A winter storm that "only happens once in a generation" is threatening to throw off the Christmas plans of millions of people in the United States: Airlines advised all travelers to prepare for delays and cancellations as an arctic cold front moved east from the Midwest. It is expected to reach the East Coast on Friday. It is also likely to affect countless motorists on their way to Christmas celebrations with their families.
According to the Automobile Association of America (AAA), 113 million U.S. citizens - roughly one-third of the population - actually plan to take a trip of 50 miles or more between Dec. 23 and Jan. 02. According to flight service Flight-Aware, nearly 2,000 flights were initially canceled for Thursday and Friday.
The U.S. Weather Service (NWS) warned Thursday of "record cold and life-threatening wind gusts" that will spread from the Rocky Mountains to the eastern half of the United States. Temperatures are expected to drop to as low as minus 50 degrees Celsius in some areas, according to the report. According to NWS experts, damage to infrastructure and massive disruptions to air and road traffic are expected.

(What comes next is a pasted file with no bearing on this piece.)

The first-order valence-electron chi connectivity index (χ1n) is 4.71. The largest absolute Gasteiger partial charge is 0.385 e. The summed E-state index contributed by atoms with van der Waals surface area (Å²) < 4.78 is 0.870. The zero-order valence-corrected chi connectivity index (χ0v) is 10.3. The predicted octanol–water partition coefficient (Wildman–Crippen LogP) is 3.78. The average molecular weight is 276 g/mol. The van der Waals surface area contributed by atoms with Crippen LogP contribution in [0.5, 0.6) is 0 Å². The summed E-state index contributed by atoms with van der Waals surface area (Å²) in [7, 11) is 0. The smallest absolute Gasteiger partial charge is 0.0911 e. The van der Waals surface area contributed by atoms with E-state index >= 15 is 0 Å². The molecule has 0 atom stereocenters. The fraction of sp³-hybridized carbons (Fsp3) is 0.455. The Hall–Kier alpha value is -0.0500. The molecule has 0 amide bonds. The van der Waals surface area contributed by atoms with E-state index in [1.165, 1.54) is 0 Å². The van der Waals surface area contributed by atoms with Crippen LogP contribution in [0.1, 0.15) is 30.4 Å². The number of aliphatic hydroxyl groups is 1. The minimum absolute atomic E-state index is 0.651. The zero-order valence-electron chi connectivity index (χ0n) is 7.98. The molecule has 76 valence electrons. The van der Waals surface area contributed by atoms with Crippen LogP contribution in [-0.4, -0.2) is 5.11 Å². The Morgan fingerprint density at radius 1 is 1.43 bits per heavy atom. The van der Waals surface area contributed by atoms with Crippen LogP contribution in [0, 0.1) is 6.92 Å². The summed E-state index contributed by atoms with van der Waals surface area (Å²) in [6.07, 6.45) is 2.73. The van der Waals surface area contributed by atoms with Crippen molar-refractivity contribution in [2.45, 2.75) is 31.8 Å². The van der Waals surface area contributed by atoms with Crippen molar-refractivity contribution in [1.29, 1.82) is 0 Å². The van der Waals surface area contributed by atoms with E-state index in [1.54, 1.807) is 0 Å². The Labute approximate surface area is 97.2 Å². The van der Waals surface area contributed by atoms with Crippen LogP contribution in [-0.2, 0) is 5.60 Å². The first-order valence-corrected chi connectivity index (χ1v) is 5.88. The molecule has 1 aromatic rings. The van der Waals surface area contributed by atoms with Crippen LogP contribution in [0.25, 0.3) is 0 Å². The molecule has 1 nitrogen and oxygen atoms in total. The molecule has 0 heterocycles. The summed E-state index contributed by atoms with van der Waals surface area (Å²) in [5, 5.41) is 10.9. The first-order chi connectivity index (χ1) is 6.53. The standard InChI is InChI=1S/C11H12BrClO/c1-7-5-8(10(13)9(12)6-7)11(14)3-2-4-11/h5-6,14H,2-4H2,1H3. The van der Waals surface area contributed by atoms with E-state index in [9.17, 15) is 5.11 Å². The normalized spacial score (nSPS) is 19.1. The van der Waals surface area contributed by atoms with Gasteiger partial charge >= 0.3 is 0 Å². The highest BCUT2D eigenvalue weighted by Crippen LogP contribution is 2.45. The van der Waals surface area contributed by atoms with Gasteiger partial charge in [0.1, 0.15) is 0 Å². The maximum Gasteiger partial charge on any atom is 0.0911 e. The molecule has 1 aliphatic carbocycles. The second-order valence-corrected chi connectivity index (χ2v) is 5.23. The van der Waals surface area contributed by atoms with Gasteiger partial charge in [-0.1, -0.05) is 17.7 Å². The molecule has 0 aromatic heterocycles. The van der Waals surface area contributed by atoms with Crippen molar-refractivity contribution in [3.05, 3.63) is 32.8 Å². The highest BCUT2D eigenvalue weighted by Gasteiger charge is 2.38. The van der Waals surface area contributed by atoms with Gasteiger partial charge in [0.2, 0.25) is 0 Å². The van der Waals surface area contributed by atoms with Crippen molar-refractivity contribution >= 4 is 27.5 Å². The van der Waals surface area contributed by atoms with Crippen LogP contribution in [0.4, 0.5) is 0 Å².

The states of Georgia, North Carolina and Kentucky had declared states of emergency on Wednesday. "We're expecting weather like we haven't seen in a decade or more," Georgia Governor Brian Kemp said. Temperatures of minus twelve degrees Celsius were forecast for the state on the U.S. South Atlantic coast.
Those with travel plans should leave as early as Thursday, President Joe Biden said. The storm is "dangerous and threatening," he declared in Washington. "This is not a snow day like you knew as a child, this is serious." Meteorologists predicted blizzard-like conditions on the Great Lakes, black ice on the East Coast and bitter cold as far down as the border with Mexico in the coming days. According to the National Weather Service, cold records could be set in some cities such as Philadelphia and Sioux City.
According to the private weather forecasting service Accu-Weather, the storm could quickly intensify into a "bomb cyclone" due to the so-called bomb arch. During bombing, the air pressure falls and a cold air mass meets a warm one.
The NWS in Buffalo (New York State) warned of a "once-in-a-generation storm," with wind gusts of more than 105 kilometers per hour and temperatures well below freezing. Isolated or possibly widespread power outages were to be expected, it said. In Minneapolis, Minnesota, the NWS spoke of a "life-threatening" phenomenon that should be taken seriously.
Meanwhile, in Washington, the U.S. Congress was scrambling to pass the $1.7 trillion (1.6 trillion euro) draft of the new annual budget before the massive winter storm complicates travel plans.
Image by Emilien